We had the soup as a meal with a big fall salad and sourdough for dunking, but I think it would make a particularly lovely first course for a dinner party. Twenty-five cloves of garlic may seem like a lot of work, but it’s really not too bad, especially if you don’t go and use teeny tiny cloves like I did and subsequently have to double the amount to 50. Careful use of a mandolin can make fast work of slicing perfectly thin garlic. As far as the stock and wine go, don’t skimp on quality – they really make up the flavor base of the soup. And the harissa! The harissa will become a kitchen staple for me, soup or no soup. It’s a tad on the salty side – which is one of the reasons why I fell in love with it, but if you’re leery of salt, start small and taste as you go.
Well there. I feel better for having gotten October off my chest. Hopefully next year we’ll resume our slow-paced, nostalgia filled relationship.
Garlic Soup with Harissa
From Yotam Ottolenghi’s Plenty
For the harissa
1 red pepper (or 3 small)
1/2 tsp each coriander seeds, cumin seeds and caraway seeds
1/2 tbsp olive oil
1 red onion, peeled and chopped
3 garlic cloves, peeled and chopped
2 red chillies, seeded and chopped
1/2 tbsp tomato purée (or tomato paste)
2 tbsp lemon juice
2-3 tsp coarse sea salt
For the soup
3 T butter
2 T olive oil
4 medium shallots, finely chopped
3 celery sticks, finely diced
25 garlic cloves, finely sliced
2 tsp chopped fresh ginger
1 tsp fresh thyme, finely chopped
1/2 tsp coarse sea salt
3/4 c white wine
1 generous pinch saffron strands
4 bay leaves
1 quart good-quality vegetable stock
4 tbsp parsley, roughly chopped
Fresh cilantro, roughly chopped
Greek yogurt or Crème fraîche (optional)
First make the harissa: put the pepper under a very hot oven broiler until blackened (10-20 minutes, depending on your broiler). Transfer to a bowl, cover with plastic wrap, leave to cool, then peel and discard the skin and seeds. While the pepper is roasting, place a dry frying pan on a low heat and toast the coriander, cumin and caraway for two minutes. Transfer to a mortar and grind to a powder. Heat the oil in a frying pan and fry the onion, garlic and chillies over medium heat until dark and smoky – six to eight minutes. Then blitz all the paste ingredients together in a food processor.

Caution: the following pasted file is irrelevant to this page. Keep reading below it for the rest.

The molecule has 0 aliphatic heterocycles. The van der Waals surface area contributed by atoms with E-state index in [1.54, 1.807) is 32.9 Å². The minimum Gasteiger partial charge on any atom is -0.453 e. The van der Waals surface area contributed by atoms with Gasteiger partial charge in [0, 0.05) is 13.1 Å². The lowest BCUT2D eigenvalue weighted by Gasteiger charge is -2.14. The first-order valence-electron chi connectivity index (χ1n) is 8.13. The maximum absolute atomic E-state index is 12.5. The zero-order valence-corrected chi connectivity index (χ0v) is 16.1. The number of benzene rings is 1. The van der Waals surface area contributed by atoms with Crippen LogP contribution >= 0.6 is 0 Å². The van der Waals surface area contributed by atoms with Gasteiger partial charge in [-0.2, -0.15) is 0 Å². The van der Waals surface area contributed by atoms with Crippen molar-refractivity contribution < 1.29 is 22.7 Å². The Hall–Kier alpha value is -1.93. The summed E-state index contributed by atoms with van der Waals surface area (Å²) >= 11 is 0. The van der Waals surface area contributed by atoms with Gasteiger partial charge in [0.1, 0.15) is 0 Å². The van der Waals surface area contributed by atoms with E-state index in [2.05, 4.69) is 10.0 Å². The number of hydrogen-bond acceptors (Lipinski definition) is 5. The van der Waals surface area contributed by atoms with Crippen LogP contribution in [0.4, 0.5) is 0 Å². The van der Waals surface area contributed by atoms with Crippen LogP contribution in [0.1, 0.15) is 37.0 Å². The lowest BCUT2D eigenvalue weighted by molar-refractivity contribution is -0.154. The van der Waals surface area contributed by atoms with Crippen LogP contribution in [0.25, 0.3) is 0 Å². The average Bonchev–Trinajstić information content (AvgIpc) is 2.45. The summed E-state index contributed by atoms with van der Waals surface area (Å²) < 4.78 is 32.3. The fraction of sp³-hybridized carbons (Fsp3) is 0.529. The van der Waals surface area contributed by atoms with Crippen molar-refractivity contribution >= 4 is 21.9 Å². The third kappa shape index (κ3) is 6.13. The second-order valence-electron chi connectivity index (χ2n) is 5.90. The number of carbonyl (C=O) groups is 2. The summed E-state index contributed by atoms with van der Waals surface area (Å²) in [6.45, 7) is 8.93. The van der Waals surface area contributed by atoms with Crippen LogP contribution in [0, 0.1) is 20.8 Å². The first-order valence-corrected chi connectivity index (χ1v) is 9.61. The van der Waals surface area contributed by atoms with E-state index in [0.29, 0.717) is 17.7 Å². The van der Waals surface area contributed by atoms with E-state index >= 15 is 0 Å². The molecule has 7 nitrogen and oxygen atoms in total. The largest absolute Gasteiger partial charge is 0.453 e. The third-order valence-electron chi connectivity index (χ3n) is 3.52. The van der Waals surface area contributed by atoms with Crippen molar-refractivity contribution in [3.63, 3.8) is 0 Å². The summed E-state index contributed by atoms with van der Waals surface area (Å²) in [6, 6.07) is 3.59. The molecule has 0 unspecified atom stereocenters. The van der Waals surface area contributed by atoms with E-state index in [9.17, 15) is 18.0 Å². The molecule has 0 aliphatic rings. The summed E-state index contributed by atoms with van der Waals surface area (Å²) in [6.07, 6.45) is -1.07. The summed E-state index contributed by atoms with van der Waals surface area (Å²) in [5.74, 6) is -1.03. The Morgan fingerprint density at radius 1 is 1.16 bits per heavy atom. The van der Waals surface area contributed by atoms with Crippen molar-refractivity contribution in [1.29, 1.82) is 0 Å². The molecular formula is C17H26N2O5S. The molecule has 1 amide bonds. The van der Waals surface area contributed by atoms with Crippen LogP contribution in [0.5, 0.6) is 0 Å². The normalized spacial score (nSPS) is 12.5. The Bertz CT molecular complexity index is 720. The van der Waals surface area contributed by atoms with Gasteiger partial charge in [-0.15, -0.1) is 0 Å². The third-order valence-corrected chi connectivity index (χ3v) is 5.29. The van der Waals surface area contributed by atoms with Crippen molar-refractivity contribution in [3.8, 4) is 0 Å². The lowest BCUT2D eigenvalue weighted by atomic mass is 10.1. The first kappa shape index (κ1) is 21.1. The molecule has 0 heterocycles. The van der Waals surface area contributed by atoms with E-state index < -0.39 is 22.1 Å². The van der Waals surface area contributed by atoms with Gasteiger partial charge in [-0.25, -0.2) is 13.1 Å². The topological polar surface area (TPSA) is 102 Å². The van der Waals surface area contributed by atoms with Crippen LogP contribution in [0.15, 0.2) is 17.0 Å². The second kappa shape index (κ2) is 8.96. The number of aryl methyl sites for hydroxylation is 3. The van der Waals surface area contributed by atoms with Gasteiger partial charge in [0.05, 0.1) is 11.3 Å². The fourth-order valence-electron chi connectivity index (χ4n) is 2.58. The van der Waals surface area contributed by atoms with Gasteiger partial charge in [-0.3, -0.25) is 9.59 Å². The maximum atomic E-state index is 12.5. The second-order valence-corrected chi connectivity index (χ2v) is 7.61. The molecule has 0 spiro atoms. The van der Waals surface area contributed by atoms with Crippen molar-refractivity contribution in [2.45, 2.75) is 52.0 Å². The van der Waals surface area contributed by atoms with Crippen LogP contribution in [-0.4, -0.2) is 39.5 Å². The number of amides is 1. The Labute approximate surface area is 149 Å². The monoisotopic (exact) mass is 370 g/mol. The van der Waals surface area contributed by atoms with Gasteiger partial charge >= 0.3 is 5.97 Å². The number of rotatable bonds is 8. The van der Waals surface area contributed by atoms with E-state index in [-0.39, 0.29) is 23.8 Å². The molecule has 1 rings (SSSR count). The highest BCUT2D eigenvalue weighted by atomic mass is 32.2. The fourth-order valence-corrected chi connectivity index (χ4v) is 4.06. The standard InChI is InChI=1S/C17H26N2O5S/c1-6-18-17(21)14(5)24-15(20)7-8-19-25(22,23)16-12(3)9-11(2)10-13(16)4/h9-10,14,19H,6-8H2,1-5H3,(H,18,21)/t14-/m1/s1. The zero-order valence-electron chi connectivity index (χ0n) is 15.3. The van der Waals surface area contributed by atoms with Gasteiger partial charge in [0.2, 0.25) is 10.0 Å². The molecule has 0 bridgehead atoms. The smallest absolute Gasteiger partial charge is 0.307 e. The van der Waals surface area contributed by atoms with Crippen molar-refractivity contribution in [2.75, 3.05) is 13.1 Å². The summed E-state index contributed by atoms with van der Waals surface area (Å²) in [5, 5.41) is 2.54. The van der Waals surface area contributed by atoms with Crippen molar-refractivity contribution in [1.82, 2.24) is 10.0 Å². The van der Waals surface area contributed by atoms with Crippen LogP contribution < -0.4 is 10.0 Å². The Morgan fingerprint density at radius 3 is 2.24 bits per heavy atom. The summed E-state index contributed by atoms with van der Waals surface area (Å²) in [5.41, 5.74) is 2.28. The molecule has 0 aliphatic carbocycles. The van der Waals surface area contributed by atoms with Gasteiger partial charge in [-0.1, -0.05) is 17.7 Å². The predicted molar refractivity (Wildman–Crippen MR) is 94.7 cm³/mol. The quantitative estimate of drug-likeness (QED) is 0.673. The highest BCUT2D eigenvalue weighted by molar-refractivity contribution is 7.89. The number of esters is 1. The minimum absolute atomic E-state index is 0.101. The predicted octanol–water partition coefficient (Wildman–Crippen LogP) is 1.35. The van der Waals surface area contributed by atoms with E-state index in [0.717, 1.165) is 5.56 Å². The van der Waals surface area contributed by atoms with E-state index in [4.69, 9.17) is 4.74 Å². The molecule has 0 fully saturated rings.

For the soup, gently fry shallots and celery until soft and translucent (about 10 minutes). Add the garlic and cook for five minutes more. Stir in ginger and thyme, add salt, pour in the wine and leave to bubble for a few minutes. Add the saffron, bay leaves and stock, and simmer for 10 minutes. Remove the bay leaves, add the parsley and blitz with a hand-held blender. Do not over-process – keep some texture.
Serve in shallow bowls. Swirl in some harissa, sprinkle over coriander and serve with a dollop of Greek yogurt or Crème fraîche, if you like.